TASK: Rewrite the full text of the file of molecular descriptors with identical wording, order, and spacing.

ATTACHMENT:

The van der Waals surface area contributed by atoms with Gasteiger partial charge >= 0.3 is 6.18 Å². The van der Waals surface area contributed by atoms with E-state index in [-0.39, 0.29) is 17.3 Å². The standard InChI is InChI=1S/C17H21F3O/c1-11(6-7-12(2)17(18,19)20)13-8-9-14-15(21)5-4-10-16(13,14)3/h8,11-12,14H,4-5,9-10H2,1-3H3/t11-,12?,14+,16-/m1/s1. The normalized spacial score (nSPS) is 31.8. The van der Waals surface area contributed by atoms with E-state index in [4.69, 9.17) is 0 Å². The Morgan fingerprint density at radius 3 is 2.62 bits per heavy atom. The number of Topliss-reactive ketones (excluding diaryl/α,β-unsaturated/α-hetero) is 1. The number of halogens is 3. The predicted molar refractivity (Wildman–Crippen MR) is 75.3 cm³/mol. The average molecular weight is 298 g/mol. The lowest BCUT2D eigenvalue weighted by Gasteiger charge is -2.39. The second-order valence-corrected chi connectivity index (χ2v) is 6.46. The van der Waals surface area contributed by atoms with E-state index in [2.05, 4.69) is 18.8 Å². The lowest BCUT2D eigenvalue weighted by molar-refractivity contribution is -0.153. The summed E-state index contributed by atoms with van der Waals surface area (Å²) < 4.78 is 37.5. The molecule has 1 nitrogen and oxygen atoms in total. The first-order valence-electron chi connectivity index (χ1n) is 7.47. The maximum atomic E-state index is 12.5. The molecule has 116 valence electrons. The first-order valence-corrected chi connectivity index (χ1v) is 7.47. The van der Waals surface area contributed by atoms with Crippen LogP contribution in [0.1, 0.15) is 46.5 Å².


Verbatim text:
The van der Waals surface area contributed by atoms with Gasteiger partial charge >= 0.3 is 6.18 Å². The van der Waals surface area contributed by atoms with E-state index in [-0.39, 0.29) is 17.3 Å². The standard InChI is InChI=1S/C17H21F3O/c1-11(6-7-12(2)17(18,19)20)13-8-9-14-15(21)5-4-10-16(13,14)3/h8,11-12,14H,4-5,9-10H2,1-3H3/t11-,12?,14+,16-/m1/s1. The normalized spacial score (nSPS) is 31.8. The van der Waals surface area contributed by atoms with E-state index in [4.69, 9.17) is 0 Å². The Morgan fingerprint density at radius 3 is 2.62 bits per heavy atom. The number of Topliss-reactive ketones (excluding diaryl/α,β-unsaturated/α-hetero) is 1. The number of halogens is 3. The predicted molar refractivity (Wildman–Crippen MR) is 75.3 cm³/mol. The average molecular weight is 298 g/mol. The lowest BCUT2D eigenvalue weighted by Gasteiger charge is -2.39. The second-order valence-corrected chi connectivity index (χ2v) is 6.46. The van der Waals surface area contributed by atoms with E-state index in [2.05, 4.69) is 18.8 Å². The lowest BCUT2D eigenvalue weighted by molar-refractivity contribution is -0.153. The summed E-state index contributed by atoms with van der Waals surface area (Å²) < 4.78 is 37.5. The molecule has 1 nitrogen and oxygen atoms in total. The first-order valence-electron chi connectivity index (χ1n) is 7.47. The maximum atomic E-state index is 12.5. The molecule has 116 valence electrons. The first-order valence-corrected chi connectivity index (χ1v) is 7.47. The van der Waals surface area contributed by atoms with Crippen LogP contribution in [0.1, 0.15) is 46.5 Å².